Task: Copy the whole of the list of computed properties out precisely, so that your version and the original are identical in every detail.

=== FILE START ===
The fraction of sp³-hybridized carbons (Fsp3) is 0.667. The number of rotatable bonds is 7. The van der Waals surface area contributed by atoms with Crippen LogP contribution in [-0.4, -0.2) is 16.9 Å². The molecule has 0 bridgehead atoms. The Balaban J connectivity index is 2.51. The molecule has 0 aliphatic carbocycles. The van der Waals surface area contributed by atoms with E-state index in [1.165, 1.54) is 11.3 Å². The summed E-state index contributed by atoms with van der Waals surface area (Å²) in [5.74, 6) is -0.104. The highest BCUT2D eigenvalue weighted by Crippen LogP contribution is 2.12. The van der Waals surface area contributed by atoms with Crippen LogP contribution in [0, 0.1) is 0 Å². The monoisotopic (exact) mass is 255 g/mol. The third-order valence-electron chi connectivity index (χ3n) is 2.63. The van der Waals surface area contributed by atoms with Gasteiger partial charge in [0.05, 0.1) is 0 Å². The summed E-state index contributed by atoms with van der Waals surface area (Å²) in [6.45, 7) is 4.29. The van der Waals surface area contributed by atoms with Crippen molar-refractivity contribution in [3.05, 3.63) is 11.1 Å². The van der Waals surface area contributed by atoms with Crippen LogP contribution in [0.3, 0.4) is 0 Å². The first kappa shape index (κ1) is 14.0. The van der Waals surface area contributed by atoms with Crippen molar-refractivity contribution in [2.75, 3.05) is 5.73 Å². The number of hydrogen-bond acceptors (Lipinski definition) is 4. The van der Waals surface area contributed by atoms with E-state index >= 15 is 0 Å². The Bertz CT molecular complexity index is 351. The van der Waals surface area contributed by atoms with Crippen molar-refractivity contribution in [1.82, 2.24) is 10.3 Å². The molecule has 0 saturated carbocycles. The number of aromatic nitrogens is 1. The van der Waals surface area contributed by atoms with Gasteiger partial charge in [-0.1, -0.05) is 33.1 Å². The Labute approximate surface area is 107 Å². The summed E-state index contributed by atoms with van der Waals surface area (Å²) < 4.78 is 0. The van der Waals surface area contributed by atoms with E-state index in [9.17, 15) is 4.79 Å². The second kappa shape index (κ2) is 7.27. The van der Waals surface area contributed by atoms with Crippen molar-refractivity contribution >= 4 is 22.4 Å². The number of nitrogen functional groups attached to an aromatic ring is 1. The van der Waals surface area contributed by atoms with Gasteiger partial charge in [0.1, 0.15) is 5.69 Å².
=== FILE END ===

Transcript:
The fraction of sp³-hybridized carbons (Fsp3) is 0.667. The number of rotatable bonds is 7. The van der Waals surface area contributed by atoms with Crippen LogP contribution in [-0.4, -0.2) is 16.9 Å². The molecule has 0 bridgehead atoms. The Balaban J connectivity index is 2.51. The molecule has 0 aliphatic carbocycles. The van der Waals surface area contributed by atoms with E-state index in [1.165, 1.54) is 11.3 Å². The summed E-state index contributed by atoms with van der Waals surface area (Å²) in [5.74, 6) is -0.104. The highest BCUT2D eigenvalue weighted by Crippen LogP contribution is 2.12. The van der Waals surface area contributed by atoms with Crippen LogP contribution in [0, 0.1) is 0 Å². The monoisotopic (exact) mass is 255 g/mol. The third-order valence-electron chi connectivity index (χ3n) is 2.63. The van der Waals surface area contributed by atoms with Gasteiger partial charge in [0.05, 0.1) is 0 Å². The summed E-state index contributed by atoms with van der Waals surface area (Å²) in [6.45, 7) is 4.29. The van der Waals surface area contributed by atoms with Crippen molar-refractivity contribution in [3.05, 3.63) is 11.1 Å². The van der Waals surface area contributed by atoms with Crippen LogP contribution in [0.3, 0.4) is 0 Å². The first kappa shape index (κ1) is 14.0. The van der Waals surface area contributed by atoms with Crippen molar-refractivity contribution in [2.75, 3.05) is 5.73 Å². The number of hydrogen-bond acceptors (Lipinski definition) is 4. The van der Waals surface area contributed by atoms with E-state index >= 15 is 0 Å². The Bertz CT molecular complexity index is 351. The van der Waals surface area contributed by atoms with Crippen molar-refractivity contribution in [1.82, 2.24) is 10.3 Å². The molecule has 0 saturated carbocycles. The number of aromatic nitrogens is 1. The van der Waals surface area contributed by atoms with Gasteiger partial charge in [-0.1, -0.05) is 33.1 Å². The Labute approximate surface area is 107 Å². The summed E-state index contributed by atoms with van der Waals surface area (Å²) < 4.78 is 0. The van der Waals surface area contributed by atoms with E-state index in [9.17, 15) is 4.79 Å². The second kappa shape index (κ2) is 7.27. The van der Waals surface area contributed by atoms with Crippen molar-refractivity contribution >= 4 is 22.4 Å². The number of nitrogen functional groups attached to an aromatic ring is 1. The van der Waals surface area contributed by atoms with Gasteiger partial charge in [0.1, 0.15) is 5.69 Å².